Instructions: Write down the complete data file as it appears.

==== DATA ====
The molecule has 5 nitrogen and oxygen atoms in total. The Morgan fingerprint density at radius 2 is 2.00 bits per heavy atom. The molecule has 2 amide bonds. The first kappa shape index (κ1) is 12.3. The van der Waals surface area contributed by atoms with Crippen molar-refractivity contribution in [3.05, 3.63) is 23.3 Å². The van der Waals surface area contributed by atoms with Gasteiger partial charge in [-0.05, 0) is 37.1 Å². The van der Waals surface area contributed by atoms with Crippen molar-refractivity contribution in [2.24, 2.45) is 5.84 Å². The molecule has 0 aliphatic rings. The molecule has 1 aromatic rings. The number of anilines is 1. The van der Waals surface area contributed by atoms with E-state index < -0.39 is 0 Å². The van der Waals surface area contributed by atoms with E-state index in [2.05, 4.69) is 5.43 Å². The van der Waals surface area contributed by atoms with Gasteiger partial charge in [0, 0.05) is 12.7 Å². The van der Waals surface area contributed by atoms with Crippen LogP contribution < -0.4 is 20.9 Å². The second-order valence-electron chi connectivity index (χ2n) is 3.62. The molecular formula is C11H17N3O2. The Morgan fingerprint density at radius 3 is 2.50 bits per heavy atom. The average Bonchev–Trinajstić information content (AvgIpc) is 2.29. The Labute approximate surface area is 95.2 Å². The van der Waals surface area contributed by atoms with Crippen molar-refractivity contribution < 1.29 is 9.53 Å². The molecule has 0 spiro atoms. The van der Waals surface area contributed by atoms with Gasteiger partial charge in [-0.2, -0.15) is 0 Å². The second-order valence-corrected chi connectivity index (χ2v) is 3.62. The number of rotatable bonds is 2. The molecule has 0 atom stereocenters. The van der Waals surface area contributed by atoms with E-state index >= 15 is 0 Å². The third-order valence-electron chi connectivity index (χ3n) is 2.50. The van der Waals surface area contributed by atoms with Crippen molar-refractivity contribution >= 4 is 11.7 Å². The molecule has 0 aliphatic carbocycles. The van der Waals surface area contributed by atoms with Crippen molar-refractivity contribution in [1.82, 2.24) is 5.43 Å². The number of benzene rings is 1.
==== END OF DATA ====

The molecule has 5 nitrogen and oxygen atoms in total. The Morgan fingerprint density at radius 2 is 2.00 bits per heavy atom. The molecule has 2 amide bonds. The first kappa shape index (κ1) is 12.3. The van der Waals surface area contributed by atoms with Crippen molar-refractivity contribution in [3.05, 3.63) is 23.3 Å². The van der Waals surface area contributed by atoms with Gasteiger partial charge in [-0.05, 0) is 37.1 Å². The van der Waals surface area contributed by atoms with Crippen molar-refractivity contribution in [2.24, 2.45) is 5.84 Å². The molecule has 0 aliphatic rings. The molecule has 1 aromatic rings. The number of anilines is 1. The van der Waals surface area contributed by atoms with E-state index < -0.39 is 0 Å². The van der Waals surface area contributed by atoms with E-state index in [2.05, 4.69) is 5.43 Å². The van der Waals surface area contributed by atoms with Gasteiger partial charge in [0, 0.05) is 12.7 Å². The van der Waals surface area contributed by atoms with Crippen LogP contribution < -0.4 is 20.9 Å². The second-order valence-electron chi connectivity index (χ2n) is 3.62. The molecular formula is C11H17N3O2. The Morgan fingerprint density at radius 3 is 2.50 bits per heavy atom. The average Bonchev–Trinajstić information content (AvgIpc) is 2.29. The Labute approximate surface area is 95.2 Å². The van der Waals surface area contributed by atoms with Crippen molar-refractivity contribution < 1.29 is 9.53 Å². The molecule has 0 spiro atoms. The van der Waals surface area contributed by atoms with Gasteiger partial charge in [-0.2, -0.15) is 0 Å². The second-order valence-corrected chi connectivity index (χ2v) is 3.62. The number of rotatable bonds is 2. The molecule has 0 atom stereocenters. The van der Waals surface area contributed by atoms with E-state index >= 15 is 0 Å². The third-order valence-electron chi connectivity index (χ3n) is 2.50. The van der Waals surface area contributed by atoms with Crippen molar-refractivity contribution >= 4 is 11.7 Å². The molecule has 0 aliphatic carbocycles. The van der Waals surface area contributed by atoms with Crippen molar-refractivity contribution in [1.82, 2.24) is 5.43 Å². The number of benzene rings is 1.